I have watched and listened to Donald Trump as he has splashed about in the shallow end of the pool of potential 2012 presidential candidates, and one thing stands out: he is arrogant and unabashed in presenting himself as “the voice” of the “angry white man.”
He is troubling the already rough waters of American racism.
His attack on President Obama has been personal, which is not unusual for politicians, but the quality of his personal attacks has been different. He has pushed the “birther” argument, feeding into the fear and belief of way too many white Americans that President Obama was not born in the United States, and now he is challenging the president to present his academic transcripts, saying that President Obama didn’t deserve to get into Ivy League schools.
Trump said he has friends who have kids who had the grades but didn’t get into Harvard, reflecting the belief of many Americans that African Americans only got into Ivy League schools, or indeed, college period, because of Affirmative Action.
Other potential presidential candidates have skirted the arguments made by racists privately who resent President Obama’s presidency. Trump is arrogant enough to say those things out loud.
Just last week, Republican Congresswoman Marilyn Davenport from Orange County, California, circulated a picture of the Obama family in which they appeared as apes. When there was an outcry, she objected, saying it was a “joke.” She later apologized but refused to resign. She should.
Rush Limbaugh, ever the mouthpiece of and for racists, attacked President Obama’s choice of church he and his family attended on Easter. Apparently, Limbaugh thought it was racist that the family attended Shiloh Baptist Church, an African American congregation. I am sure Limbaugh’s listeners are full with the hateful vitriol that Limbaugh served them.
The president, for his part, has handled these attacks gracefully. As an African American myself, I know when I hear the euphemisms for racism, and how it roils me. Trump and others would like nothing better than to have President Obama lose his cool, show some anger, and become the proverbial “angry black man.” That would do them good, allow them to say, “See. I told you.”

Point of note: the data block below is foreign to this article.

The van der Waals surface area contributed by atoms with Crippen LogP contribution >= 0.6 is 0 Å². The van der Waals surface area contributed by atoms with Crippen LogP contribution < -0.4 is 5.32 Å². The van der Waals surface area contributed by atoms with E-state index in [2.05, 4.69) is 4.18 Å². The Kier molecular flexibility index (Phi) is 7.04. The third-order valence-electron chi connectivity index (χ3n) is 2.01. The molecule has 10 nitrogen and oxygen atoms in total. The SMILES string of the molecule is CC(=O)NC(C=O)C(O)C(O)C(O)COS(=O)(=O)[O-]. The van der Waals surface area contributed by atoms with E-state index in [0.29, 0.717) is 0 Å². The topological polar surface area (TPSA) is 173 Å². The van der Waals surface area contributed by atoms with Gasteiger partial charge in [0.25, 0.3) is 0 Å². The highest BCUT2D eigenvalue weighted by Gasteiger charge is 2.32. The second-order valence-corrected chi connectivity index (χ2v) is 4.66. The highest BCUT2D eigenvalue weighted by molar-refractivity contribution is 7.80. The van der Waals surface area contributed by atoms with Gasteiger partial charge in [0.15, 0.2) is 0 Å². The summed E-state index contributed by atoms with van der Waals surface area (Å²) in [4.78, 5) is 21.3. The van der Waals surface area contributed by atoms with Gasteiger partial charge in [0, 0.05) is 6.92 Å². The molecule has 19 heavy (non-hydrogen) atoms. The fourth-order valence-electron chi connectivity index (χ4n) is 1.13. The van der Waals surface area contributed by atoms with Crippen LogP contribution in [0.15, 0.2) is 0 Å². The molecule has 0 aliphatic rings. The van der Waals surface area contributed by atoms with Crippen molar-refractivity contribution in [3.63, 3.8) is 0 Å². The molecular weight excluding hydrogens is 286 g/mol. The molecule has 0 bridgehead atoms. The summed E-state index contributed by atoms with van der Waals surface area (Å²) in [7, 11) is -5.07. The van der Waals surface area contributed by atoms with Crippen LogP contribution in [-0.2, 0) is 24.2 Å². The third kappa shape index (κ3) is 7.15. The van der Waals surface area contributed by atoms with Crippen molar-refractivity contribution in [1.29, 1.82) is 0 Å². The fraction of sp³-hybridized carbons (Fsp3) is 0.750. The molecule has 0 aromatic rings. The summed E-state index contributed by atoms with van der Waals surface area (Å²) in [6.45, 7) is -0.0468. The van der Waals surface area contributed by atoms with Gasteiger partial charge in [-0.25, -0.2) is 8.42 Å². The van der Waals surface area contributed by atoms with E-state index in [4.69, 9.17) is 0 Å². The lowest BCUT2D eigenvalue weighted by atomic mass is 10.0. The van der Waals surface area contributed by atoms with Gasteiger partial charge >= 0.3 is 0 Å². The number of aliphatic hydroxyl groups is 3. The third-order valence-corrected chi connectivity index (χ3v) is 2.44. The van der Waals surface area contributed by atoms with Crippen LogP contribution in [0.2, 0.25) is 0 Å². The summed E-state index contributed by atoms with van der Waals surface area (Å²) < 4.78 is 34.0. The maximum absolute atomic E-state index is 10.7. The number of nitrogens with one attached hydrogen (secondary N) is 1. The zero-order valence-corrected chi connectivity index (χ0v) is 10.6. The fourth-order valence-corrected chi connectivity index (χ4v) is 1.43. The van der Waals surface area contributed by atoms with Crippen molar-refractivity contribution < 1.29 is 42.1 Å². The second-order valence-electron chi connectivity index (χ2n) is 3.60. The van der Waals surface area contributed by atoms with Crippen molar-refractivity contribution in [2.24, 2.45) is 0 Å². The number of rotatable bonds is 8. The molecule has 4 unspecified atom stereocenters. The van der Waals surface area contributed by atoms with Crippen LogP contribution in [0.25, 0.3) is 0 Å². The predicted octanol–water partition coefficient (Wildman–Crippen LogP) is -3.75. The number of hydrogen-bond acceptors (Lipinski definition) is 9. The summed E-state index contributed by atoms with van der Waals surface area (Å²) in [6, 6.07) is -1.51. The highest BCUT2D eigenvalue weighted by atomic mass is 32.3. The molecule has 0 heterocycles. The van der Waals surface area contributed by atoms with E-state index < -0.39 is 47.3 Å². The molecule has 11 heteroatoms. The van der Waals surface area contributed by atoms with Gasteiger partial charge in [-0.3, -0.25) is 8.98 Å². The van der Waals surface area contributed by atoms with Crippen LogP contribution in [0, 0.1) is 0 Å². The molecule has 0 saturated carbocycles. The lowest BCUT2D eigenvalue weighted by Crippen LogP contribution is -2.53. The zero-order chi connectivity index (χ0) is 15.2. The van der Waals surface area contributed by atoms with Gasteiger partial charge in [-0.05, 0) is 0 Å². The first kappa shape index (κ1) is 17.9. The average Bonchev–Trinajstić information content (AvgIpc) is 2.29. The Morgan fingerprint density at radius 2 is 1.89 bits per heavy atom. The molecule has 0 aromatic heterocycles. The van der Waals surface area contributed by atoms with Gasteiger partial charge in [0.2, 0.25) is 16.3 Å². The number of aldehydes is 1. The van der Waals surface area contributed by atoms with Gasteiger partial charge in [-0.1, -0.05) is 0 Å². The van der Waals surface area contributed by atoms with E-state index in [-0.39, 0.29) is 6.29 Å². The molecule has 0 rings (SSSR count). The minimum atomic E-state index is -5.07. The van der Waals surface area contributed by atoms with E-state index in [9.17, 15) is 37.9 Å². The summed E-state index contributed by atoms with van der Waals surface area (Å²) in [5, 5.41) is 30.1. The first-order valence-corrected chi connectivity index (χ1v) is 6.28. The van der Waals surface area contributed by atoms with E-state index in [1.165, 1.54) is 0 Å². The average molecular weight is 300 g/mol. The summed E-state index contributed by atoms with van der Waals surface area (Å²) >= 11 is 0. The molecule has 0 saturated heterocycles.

Trump, on the other hand, has been churlish as criticism has come his way, resorting to calling people who challenge him names, and talking about their failures as people and as professionals. In that, he follows a disturbing tendency of too many candidates who resort to name calling when they are not getting their way.
Trump would pooh-pooh what I am saying, saying that I am playing the race card. I am, but that same card has been being played from the time the president took office, and even before. There are a lot of people who never embraced the idea that this country chose a person from America’s historic underclass to live in the White House, not as president, and they have been strategically plotting and planning to get him out from the day he took office.
The president’s policies were bound to come under attack, but these attacks are made all the more powerful because they are being fed by racism, mostly under the carpet, but in the case of Donald Trump, out loud and on Front Street. His arrogance, based on his color and his wealth, is palpable.
When President Obama was elected, idealists thought America had hit a new stride; the country was “post-racial,” they cheered. It was a nice thought, but naive. This country was built with blocks of racism; maybe the whole world was. That African Americans in this country have managed to push through some of that racism is a tribute to our strength as a people, but the fight is not over yet. The sick hatred that made this country sanction racist behavior and policies has not gone away.
Just ask Donald Trump.
Were Trump to be elected president, what would this country look like? How would “the blacks,” as he referred to African Americans, fare? I shudder to think of it. But many others smile at the thought.
That would be a candid observation.